Jungle journey: a survivor's story

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The Independent Online
I do not want to seem to boast, but I survived more than just Borneo. I survived Redmond O'Hanlon in Borneo. This is how I did it.

In the early Eighties I met up with an old colleague who had been jungle-walking in Borneo and asked him in detail how he had done it, how taxing it was, how dangerous and so forth. My colleague recommended going to Sabah, to a longhouse at the edge of the jungle, finding some people who were walking to the next longhouse along the way, and simply tagging along. If no one was going in your proposed direction, you might hire a guide. The system he described was not very taxing and required minimal equipment. A normal backpack would suffice.

When I put this idea to Redmond, who was not yet an explorer, he was enthusiastic, but later drew back, worried about the dangers involved. Just how taxing would it be? Could he survive? It would be his first trip to the tropics. Would he, like some Conrad character, be driven mad?

Refraining from the obvious reply (that he was quite barking already) I went through the plan again, which was: to have an interesting holiday, not to do anything taxing and certainly not to court danger. I wanted to see some jungle, that was all.

Redmond overcame his reluctance, and I bought the tickets. At which point, everything went out of control. First Sabah was overruled as being too tame (Sabah is where the recent rescue took place). Next, the idea of walking was jettisoned in favour of a boat trip into the interior of Sarawak, employing a team of guides, cooks and so forth. Then, in a breathtaking leap of the imagination, we were to cross the entire island (the largest in the world, as I recall), going upstream on the Malaysian side, persuading our bearers to carry our boats over the mountains to the Indonesian side, where they would leave us to navigate a river which, I could see from my map, featured many long stretches of rapids. Neither of us had any experience of white water, but this did not seem to figure with Redmond.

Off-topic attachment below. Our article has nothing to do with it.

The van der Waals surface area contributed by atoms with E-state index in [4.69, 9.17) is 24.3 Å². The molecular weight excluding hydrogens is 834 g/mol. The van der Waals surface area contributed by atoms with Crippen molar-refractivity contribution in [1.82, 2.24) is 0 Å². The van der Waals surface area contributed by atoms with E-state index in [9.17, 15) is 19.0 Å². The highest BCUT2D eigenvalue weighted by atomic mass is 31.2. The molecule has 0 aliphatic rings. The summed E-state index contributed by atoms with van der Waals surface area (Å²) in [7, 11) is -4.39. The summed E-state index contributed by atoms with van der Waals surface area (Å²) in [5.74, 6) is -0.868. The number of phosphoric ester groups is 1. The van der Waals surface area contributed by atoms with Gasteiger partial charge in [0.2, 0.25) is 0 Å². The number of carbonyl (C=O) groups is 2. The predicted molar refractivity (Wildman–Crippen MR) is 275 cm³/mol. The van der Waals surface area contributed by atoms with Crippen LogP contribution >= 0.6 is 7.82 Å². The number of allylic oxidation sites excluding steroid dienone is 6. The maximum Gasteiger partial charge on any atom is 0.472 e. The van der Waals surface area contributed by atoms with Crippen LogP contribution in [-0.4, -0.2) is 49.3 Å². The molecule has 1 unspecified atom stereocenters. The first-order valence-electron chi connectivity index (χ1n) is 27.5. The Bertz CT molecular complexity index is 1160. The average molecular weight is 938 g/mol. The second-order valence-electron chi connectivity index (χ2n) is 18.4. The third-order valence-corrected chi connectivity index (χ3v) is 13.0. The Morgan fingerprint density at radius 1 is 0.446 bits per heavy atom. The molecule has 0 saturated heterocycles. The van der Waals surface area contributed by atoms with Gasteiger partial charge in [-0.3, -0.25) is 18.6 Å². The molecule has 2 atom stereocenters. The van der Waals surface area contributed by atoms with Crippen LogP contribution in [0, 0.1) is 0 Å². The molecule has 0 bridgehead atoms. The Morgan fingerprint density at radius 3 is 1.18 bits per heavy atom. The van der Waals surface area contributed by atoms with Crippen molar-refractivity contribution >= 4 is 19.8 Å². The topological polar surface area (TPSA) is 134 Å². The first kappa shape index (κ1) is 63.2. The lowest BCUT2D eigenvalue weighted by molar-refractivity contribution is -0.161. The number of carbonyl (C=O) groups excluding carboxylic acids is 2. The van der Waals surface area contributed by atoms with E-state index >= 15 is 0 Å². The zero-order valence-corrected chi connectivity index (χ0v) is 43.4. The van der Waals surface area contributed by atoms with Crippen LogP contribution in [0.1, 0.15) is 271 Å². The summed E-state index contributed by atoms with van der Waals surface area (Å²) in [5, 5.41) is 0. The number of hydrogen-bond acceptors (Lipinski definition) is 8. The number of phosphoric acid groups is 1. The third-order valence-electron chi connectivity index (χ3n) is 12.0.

I can see now that Redmond's original unwillingness to join the trip stemmed not from his fear of anything that I had outlined, but from his own secret knowledge that, if he once committed himself to Borneo, it would be to the total Borneo thing. He was not just going to nibble at the jungle. Oh no. Every day of our preparations a new element was added. We would take a gun and he would shoot our meals. We would look for the rare, bald-headed wood- shrike. We would relocate the possibly extinct Borneo rhinoceros. We would be trained and equipped by the SAS. And so forth.

Astonishingly, every preposterous idea began to look as if it would come true. We were, indeed, equipped by the SAS and given, if not training, at least a pep talk. We acquired an impressive certificate to say we were looking for the bald-headed wood-shrike. An appropriate gun was added to our kit.

Now that my original holiday plan appeared to have been totally militarised, my chief concern was: I did not want to die. I thought that if we crossed, illegally, into remotest Indonesia, with SAS equipment and a gun, a quick, clean death would be the best we could hope for.

Redmond did not see things that way. Amazingly, the Indonesian embassy in London gave him a visa which - he assured me - would allow him to cross the remote jungle border. But survival tactics, for me, had begun well in advance of leaving Britain and, amazingly, I failed to find time to acquire the same kind of visa.